United States federal holiday remembering those who died in military service
Memorial Day (previously known as Decoration Day) is a federal holiday in the United States for remembering and honoring the military personnel who died while serving in the United States Armed Forces.
- The bugle echoes shrill and sweet,
But not of war it sings to-day.
The road is rhythmic with the feet
Of men-at-arms who come to pray.
- Joyce Kilmer, Memorial Day; this poem was later published in The Army and Navy Hymnal (1920)
- If and when America and American freedom are really threatened, I have no doubt that American men and women will rise to the occasion and show the kind of nobility and heroism that was evident in the Revolution and the Civil War. But in the meantime, we need to stop glorifying all these wars that were criminal, or that could have been avoided. Memorial Day should be a day to demand peace, a day to demand an end to a military-industrial complex that claims nearly half of the nation’s general funds, a day to focus on the real threats to American’s “cherished ideals,” most of which are purely domestic, and a day to celebrate what those ideals are: equalty before the law, freedom of speech and assembly, freedom from government intrusion in our lives, the right to be considered innocent until proven guilty by a jury of our peers, and the right to stand up and say that our political leaders are, for the most part, crooks, charlatans and even war criminals.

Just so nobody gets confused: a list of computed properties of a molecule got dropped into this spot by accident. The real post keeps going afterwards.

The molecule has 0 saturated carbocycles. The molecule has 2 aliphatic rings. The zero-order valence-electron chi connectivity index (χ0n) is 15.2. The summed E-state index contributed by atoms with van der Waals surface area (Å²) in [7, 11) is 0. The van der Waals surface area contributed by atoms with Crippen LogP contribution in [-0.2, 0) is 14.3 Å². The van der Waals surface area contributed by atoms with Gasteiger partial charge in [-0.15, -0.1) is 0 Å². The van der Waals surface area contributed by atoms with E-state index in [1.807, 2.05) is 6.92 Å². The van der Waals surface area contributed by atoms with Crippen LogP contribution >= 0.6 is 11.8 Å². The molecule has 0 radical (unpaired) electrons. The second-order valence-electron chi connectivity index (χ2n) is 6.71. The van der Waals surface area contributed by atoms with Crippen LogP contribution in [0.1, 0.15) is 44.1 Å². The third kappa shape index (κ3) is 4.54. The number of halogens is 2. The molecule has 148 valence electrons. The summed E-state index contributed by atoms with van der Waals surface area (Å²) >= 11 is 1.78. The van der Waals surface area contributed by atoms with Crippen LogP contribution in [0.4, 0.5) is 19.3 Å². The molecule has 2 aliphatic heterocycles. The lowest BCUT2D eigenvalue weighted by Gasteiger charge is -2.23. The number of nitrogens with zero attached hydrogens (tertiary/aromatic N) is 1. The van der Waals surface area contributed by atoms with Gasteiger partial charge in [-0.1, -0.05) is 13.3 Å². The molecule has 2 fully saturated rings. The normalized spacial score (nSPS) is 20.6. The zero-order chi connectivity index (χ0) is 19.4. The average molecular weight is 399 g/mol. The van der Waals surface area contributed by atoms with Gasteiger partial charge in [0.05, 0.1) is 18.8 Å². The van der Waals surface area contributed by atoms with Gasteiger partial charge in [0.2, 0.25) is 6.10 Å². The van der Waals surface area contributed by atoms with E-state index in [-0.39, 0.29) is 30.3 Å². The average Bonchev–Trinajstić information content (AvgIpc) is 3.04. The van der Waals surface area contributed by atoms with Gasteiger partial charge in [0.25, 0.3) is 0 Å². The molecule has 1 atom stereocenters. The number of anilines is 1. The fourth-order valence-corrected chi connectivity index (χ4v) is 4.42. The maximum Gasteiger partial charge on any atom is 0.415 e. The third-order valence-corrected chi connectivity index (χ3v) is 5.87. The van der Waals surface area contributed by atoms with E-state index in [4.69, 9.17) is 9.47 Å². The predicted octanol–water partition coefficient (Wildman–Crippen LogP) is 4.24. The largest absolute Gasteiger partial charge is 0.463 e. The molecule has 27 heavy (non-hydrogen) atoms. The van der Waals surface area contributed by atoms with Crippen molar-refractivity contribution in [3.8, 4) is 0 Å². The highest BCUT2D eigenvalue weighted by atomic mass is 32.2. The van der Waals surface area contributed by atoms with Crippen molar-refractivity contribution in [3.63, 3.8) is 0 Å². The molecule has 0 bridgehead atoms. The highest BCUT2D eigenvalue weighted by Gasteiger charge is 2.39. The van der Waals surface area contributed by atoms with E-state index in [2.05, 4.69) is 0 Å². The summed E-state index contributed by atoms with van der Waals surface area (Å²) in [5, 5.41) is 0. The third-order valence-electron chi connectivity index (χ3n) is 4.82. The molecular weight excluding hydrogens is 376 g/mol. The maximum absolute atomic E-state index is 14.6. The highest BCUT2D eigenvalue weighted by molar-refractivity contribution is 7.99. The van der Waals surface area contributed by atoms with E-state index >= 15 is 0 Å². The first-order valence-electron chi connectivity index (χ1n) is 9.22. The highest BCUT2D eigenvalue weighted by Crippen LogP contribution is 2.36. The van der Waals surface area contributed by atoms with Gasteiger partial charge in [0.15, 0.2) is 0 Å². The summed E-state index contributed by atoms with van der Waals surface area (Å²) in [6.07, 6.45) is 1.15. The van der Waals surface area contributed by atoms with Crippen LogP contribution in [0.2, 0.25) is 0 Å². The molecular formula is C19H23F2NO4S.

- 36 USC 116. Memorial Day (designation law)
- United States Department of Veterans Affairs
- National Moment of Remembrance Home Page
- National Memorial Day Museum website
- National Memorial Day Concert site
- The History of Memorial Day
- Memorial Day celebration suggestions, 1898